Retraining a bucking bronco?
Okay, so she's not a bucking bronco, but seriously all she does is buck! She's a probably 9 or 10 year old thoroughbred mare who used to have back problems which caused her pain when she was ridden. This pain led to her bucking whenever anyone got on her. Now, my trainer has given me this mare as a project because now her spine is aligned correctly and she is no longer lame. This past weekend was my first time working with her, and she was amazing on the lunge line (w/t/c/halt to voice commands no problem). I lunged for about 45 minutes both directions, and then got on, very carefully of course! Started walking her around the arena in 2-point and she started hopping with her back legs like it hurt her...after probably 15 minutes of this she calmed down enough so i could have her on a longer rein and i could sit normally in the saddle. All we did was walk on a 20m circle, both directions, quietly and without bucking/hopping, and then i got off. I'm pretty sure she's not in pain, because she doesn't look off at all in either direction, and I made sure the saddle fit correctly and that there was enough padding underneath. Perhaps she just thinks it's going to hurt?
My question to you is, have you ever had a problem before with horses like this? What did you do to fix it?
Oh p.s. I had a standing martingale on her at first, but she just reacted worse to that, so i detached it and she was somewhat better. She's being ridden english with a copper full cheek snaffle. no spurs or crops.
About the martingale: my instructor told me to use a standing martingale. i hate martingales but i stuck one on the horse to make my instructor happy. i started to attach it to the noseband after lunging, but quickly decided against using it because it obviously would not help me control her bucking at all. it stayed unattached the entire time, both while doing ground work and under saddle.
and yes, the vet and chiro have both declared her fit and sound. also, before i tack up, i always check the horse's spine and surrounding muscles for tension and misalignment.
i'll try and keep you guys updated if i have any more problems!
- Greg BLv 71 decade agoFavorite Answer
Actually, what you are describing is exactly the way I would go about this. Short, slow rides often with lots of praise when she does right. No gizmos. I think you are correct in that she is expecting it to hurt and the bucking has become an ingrained behavior. I think you should keep working just about the same way. As she progresses can will go more willingly and without bucking, you can start increasing the riding time and decreasing the lunging time. I would also do a lot of stretching exercises both on the ground and under saddle.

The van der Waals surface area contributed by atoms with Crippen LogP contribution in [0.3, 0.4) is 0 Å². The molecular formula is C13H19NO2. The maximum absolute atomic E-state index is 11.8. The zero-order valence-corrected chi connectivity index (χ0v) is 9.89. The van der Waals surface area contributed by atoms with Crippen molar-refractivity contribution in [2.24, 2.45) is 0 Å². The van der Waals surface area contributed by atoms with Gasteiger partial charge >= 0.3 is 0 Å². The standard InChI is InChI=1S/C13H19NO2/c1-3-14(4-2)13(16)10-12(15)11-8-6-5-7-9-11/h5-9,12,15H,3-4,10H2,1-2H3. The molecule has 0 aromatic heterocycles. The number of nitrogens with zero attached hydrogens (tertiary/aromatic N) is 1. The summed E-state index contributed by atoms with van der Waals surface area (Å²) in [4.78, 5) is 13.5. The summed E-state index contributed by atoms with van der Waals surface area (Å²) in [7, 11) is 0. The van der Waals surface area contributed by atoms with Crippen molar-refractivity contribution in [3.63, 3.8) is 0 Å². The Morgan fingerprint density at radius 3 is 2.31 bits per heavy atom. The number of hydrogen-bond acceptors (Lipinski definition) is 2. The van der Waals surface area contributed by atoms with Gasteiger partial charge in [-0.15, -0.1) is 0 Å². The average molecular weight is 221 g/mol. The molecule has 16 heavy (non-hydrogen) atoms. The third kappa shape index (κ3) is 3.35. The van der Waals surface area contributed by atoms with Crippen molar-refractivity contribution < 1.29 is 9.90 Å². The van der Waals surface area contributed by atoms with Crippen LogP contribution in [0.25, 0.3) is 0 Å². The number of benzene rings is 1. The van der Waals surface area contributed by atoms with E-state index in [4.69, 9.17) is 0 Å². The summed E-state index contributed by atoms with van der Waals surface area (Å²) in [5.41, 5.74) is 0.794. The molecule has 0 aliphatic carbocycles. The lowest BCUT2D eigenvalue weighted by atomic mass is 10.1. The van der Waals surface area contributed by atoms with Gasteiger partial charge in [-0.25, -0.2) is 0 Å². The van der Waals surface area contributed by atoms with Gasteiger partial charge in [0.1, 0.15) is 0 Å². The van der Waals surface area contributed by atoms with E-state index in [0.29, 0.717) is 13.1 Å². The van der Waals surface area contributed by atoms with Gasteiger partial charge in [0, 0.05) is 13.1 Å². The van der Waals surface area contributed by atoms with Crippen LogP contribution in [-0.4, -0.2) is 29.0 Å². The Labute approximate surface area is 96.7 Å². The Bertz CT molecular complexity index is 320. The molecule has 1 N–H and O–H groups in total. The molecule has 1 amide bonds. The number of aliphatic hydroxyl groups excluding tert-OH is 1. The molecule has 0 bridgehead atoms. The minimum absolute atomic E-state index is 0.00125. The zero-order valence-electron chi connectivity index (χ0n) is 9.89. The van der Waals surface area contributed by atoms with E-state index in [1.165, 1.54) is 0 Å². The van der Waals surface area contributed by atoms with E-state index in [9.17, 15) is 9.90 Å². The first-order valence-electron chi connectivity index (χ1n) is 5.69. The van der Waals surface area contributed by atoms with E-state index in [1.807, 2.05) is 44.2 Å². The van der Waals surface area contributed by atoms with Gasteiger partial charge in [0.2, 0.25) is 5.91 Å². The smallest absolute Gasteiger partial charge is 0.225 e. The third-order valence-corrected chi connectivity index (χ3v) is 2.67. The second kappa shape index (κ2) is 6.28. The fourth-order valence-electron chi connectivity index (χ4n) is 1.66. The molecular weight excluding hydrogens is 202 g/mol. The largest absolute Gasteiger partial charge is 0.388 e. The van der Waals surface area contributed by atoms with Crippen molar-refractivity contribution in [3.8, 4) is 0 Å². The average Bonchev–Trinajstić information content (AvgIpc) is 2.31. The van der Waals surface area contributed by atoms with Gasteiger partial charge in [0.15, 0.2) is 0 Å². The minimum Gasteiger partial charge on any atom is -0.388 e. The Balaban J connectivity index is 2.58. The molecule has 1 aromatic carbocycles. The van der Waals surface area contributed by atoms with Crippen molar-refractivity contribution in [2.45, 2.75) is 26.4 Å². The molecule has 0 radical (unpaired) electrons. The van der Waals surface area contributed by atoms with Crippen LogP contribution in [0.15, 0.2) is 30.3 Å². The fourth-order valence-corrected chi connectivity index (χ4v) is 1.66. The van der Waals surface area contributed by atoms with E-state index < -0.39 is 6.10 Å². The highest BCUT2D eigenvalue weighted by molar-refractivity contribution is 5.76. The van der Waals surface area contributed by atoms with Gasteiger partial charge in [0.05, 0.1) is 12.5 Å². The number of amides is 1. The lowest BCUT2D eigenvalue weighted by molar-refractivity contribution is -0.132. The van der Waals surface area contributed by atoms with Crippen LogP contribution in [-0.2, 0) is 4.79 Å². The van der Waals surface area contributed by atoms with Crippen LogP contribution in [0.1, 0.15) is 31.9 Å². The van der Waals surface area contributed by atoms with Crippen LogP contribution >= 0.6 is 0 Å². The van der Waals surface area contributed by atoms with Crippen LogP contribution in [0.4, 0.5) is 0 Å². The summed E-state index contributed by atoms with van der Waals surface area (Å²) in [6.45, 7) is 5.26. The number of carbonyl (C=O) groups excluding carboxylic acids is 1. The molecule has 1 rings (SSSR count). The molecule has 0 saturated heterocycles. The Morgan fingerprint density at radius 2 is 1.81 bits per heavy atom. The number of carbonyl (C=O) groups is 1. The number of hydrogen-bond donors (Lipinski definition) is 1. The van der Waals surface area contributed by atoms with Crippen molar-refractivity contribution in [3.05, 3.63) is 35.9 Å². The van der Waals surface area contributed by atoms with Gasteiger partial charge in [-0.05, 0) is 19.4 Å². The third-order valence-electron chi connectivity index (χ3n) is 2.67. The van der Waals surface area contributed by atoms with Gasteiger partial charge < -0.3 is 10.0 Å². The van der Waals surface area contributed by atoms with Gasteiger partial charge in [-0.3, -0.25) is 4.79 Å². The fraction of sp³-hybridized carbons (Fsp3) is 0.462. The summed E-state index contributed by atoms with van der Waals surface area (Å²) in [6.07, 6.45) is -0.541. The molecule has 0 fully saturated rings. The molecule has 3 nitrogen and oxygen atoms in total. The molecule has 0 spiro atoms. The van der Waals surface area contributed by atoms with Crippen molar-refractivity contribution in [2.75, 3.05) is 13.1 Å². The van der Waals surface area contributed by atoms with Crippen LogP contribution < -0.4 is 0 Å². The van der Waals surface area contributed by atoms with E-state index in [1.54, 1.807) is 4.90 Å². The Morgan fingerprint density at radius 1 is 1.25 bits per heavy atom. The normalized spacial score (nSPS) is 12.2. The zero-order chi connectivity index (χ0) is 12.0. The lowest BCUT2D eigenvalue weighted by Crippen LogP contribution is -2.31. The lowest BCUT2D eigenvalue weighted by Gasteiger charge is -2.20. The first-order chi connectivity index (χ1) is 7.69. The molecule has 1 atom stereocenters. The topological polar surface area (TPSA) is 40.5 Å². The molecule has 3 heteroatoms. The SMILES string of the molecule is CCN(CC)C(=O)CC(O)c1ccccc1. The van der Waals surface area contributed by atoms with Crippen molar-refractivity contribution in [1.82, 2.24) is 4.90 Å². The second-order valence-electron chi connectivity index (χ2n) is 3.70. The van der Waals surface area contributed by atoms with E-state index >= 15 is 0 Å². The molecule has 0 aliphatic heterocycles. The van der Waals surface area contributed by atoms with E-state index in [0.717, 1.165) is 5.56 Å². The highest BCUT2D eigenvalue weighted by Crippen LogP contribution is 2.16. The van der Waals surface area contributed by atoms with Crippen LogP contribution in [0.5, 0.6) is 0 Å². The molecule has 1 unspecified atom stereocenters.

- ParnelLv 44 years ago
first, this would get more answers on the horse area. second, check if its pain. Pain in the back legs, barrel, or back could be causing irritation. If needed call a vet or chiropractor or if its back pain a saddle fitting may be needed to stop the pain. third, I have had to ride a horse that did little bucks. He is a lesson horse and was believed to be doing it to get you off. I'm not sure how your handling it, but you should lean back and sit to it. After wards immediately get him to do what you want. (Without getting harsh like with harsh whips or spurs, or overworking the horse) This way he will learn that he can't get away with it. Always end on a good note and don't push it until he gets over bucking. There are other reasons, and I have a book with troubleshooting, but I can't find it. These two solutions are from personal experience, though. EDIT- if its bucking bronco, you still need to ride through it and make him move forward. If its just a habit, if handled correctly, he should work out of it. I never delt with bucking bronco so I can't say as much but Im trying to help.
- Anonymous1 decade ago
In your case it seems your horse is expecting pain. I had a horse that was lame for months on his right front and would never pick up his right lead in canter, even when the vet and farrier delcared him fit. They can be just like humans. If you were to touch a hot stove and get burned, you would think twice about touching it again, even if it was off.
You said she was ok for lunging but began "hopping" when you got on her? Even if you think your saddle fits it can still be pinching. Was it only your trainer who told you she was back to normal health or did the vet/chiropractor etc. tell you?
I would recommend investing in a trainer. Not meaning you need to send her away to one but perhaps have one come to you. Any trainer with experience can check to make sure your saddle fits well both when you are mounted and on the ground. Also I suggest you have the vet come and give her the once over. It may not even be her back thats an issue at this time.